The Real Threat to Democracy: Concentrated Wealth

Photograph by Nathaniel St. Clair

A White House that muses openly about not counting votes. A Senate rushing to cement in place a fiercely conservative Supreme Court. We have plenty of reasons these days to despair for our democracy. The Commission on Presidential Debates has just added another.

This independent blue-ribbon panel has produced every presidential debate since 1988. The 2020 debate series will launch this coming Tuesday, and the Commission has now announced the six topics that will each get 15 minutes at the initial square-off between Donald Trump and Joe Biden.

Those six topics, as selected by Chris Wallace, the first debate’s moderator: the Trump and Biden records, the Supreme Court, Covid-19, the economy, race and violence in our cities, and the integrity of the election.

This imprecise jumble of broad categories and specific issues makes little logical sense. Are we talking here about “race” or “racism”? Can a question about the “economy” come up in the 15 minutes devoted to “the Trump and Biden records”? And how can a topic list for a presidential debate in 2020 — the year West Coast skies turned red — not make any reference to climate change?

The Commission claims to be looking “forward to bringing high-quality, educational debates to the electorate” in 2020. Tuesday’s debate will bring us nothing of the sort. We will get instead an exercise that reveals the emptiness of our contemporary democratic dialogue. We simply do not have the capacity to seriously confront, let alone solve, the real challenges we as a society face. We seem structured to fail.

And that brings us to another massive concern absent from Tuesday’s topic list: our staggering maldistribution of income and wealth. Tuesday’s debate will almost certainly come and go without any serious discussion of how economically unequal we have become as a nation. In these days of despair over the state of our democracy, we desperately need that discussion. A deeply unequal society can never be a vibrant, healthy democracy.

At its most basic, after all, the ideal of democracy rests on the notion that we all come out ahead when people can get together and freely discuss and debate the common problems they face. But in deeply unequal societies people don’t share common problems. They live in separate worlds.

In one world, the world of the vast majority, people struggle day in and day out for economic security. In the other world, the universe of the awesomely affluent, deep pockets face an entirely different set of challenges — and their wealth ensures that their challenges get priority attention.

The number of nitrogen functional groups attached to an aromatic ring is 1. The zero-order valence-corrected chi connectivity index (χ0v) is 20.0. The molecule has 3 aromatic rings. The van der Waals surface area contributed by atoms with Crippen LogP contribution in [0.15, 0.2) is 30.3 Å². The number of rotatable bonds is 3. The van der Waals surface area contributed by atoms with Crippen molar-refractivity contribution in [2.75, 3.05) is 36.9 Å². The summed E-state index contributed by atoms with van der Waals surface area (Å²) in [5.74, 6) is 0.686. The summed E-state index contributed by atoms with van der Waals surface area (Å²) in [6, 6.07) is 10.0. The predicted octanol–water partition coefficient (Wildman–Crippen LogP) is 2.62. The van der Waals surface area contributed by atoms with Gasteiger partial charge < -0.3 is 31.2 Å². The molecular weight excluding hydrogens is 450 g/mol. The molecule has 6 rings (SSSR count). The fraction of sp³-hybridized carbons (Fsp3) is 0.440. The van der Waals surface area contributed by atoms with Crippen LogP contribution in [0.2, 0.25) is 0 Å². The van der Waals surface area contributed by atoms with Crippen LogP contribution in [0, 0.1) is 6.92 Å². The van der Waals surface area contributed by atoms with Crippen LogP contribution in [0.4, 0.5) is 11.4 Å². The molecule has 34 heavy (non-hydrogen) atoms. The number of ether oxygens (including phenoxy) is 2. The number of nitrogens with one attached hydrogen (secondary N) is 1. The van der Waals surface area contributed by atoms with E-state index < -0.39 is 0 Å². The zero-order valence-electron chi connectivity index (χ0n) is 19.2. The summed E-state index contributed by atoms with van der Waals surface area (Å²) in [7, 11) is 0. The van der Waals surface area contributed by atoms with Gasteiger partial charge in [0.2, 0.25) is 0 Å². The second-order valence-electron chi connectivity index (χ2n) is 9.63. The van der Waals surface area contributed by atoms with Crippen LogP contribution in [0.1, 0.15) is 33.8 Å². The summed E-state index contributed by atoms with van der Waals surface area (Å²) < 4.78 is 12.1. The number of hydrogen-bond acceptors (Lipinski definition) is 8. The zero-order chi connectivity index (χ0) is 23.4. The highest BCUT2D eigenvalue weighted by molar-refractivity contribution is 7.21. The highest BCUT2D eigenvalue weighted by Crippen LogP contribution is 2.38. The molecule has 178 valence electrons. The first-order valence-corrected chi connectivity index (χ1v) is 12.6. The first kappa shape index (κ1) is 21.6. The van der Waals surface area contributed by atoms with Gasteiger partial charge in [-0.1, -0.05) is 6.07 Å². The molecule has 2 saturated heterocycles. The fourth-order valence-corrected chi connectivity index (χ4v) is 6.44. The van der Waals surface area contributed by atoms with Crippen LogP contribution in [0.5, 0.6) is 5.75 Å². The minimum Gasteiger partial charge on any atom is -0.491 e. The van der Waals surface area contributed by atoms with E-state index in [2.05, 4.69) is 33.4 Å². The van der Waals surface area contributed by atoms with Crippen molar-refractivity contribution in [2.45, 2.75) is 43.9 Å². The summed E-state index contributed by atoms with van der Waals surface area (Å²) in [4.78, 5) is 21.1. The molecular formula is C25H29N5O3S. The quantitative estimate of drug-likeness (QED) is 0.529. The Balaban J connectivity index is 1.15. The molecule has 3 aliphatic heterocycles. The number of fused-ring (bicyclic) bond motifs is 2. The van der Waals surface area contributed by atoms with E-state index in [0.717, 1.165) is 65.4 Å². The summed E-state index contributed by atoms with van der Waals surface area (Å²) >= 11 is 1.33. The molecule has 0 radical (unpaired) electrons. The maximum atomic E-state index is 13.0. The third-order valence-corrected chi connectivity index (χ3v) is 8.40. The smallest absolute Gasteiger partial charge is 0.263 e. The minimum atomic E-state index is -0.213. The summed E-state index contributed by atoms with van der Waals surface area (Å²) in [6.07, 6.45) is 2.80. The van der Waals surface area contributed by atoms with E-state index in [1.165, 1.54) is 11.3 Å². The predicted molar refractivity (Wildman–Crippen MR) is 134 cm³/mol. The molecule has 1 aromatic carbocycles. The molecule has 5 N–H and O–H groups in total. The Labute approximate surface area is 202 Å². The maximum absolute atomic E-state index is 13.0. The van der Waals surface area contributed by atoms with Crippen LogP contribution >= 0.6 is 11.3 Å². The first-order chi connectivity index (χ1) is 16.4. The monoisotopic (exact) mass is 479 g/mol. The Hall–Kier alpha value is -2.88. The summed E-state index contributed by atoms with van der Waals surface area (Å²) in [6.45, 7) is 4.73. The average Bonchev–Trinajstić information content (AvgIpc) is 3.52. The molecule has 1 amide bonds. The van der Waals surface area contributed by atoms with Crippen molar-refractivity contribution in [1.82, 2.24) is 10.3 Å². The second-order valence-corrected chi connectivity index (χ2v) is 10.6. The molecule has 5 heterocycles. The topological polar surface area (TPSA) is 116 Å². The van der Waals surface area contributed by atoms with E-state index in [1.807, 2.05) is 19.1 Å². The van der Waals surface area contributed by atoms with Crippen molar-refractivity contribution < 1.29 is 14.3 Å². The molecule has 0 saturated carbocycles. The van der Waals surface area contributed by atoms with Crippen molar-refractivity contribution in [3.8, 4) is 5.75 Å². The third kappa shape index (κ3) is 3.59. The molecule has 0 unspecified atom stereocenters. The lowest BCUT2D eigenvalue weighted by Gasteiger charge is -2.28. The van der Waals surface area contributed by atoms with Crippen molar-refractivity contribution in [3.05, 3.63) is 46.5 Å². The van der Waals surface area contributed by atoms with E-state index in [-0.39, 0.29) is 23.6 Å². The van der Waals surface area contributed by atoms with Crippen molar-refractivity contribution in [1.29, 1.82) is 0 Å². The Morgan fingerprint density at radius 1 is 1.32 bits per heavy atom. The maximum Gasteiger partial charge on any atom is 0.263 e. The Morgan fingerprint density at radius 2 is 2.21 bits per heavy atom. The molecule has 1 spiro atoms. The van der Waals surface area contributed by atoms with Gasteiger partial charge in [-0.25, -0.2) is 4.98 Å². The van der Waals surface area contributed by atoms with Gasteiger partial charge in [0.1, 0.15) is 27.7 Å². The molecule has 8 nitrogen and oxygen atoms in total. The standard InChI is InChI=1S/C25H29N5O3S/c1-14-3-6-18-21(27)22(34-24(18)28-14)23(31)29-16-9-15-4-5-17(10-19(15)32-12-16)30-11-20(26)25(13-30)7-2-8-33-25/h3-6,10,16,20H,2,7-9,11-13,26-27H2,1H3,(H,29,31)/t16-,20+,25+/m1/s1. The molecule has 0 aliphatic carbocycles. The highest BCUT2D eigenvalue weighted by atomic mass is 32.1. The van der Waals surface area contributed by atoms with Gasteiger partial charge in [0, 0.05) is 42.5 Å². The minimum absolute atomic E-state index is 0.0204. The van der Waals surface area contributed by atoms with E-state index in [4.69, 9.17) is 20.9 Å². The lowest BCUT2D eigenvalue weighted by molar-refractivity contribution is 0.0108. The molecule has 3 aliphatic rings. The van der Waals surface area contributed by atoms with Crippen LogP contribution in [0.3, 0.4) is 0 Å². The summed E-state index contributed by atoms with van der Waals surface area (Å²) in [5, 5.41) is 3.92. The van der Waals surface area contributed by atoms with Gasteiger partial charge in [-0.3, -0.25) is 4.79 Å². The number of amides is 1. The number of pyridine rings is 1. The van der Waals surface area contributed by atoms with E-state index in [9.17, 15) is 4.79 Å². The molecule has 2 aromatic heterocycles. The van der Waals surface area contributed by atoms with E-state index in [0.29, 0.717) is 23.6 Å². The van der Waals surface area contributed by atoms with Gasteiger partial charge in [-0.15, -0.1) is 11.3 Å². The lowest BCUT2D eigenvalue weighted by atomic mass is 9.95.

We end up with a broken democracy that afflicts the afflicted and comforts the comfortable, that lets working people die in Louisiana’s Cancer Alley and cuts taxes for the chemical industry movers and shakers whose plants keep spewing chemical killers. We end up with a society that lets the fortunes of billionaires soar while truly essential workers can never be sure whether this will be the day they catch Covid. We end up with legions of desperate people that demagogues can demonize.

The despair over all this can get overwhelming. So let’s escape for a moment into a daydream. Let’s imagine we had a Commission on Presidential Debates that did want to foster a “high-quality, educational” dialogue on questions that really matter, questions, for instance, about the distribution of the wealth our society creates. Would the American people welcome those questions?

You bet they would. The latest indication comes from polling that Data for Progress has been conducting this past summer in 11 states, among them key Election 2020 battlegrounds like Arizona, North Carolina, and Iowa. Overall, the poll found that 61 percent of voters in these states would be “more likely” to vote for Senate candidates who support placing a 2 percent wealth tax “on the assets of individuals with a net worth over $50 million.”

Even 51 percent of Republican voters in these states say they would be more likely to support candidates so inclined. Only 33 percent of Republicans say that such support would sour them on a candidate.

Meanwhile, adds the new Data for Progress poll, less than 27 percent of voters want the existing tax system to remain in place. Americans, in other words, would be eager to see candidates debate whether we ought to be shearing our grand private fortunes down to democratic size.

The grand pooh-bahs who run the Commission on Presidential Debates have no particular interest in fostering a debate of this sort. We should. The future of our democracy may well hang on the questions we get our body politic to start asking.

Sam Pizzigati writes on inequality for the Institute for Policy Studies. His latest book: The Case for a Maximum Wage (Polity). Among his other books on maldistributed income and wealth: The Rich Don’t Always Win: The Forgotten Triumph over Plutocracy that Created the American Middle Class, 1900-1970  (Seven Stories Press).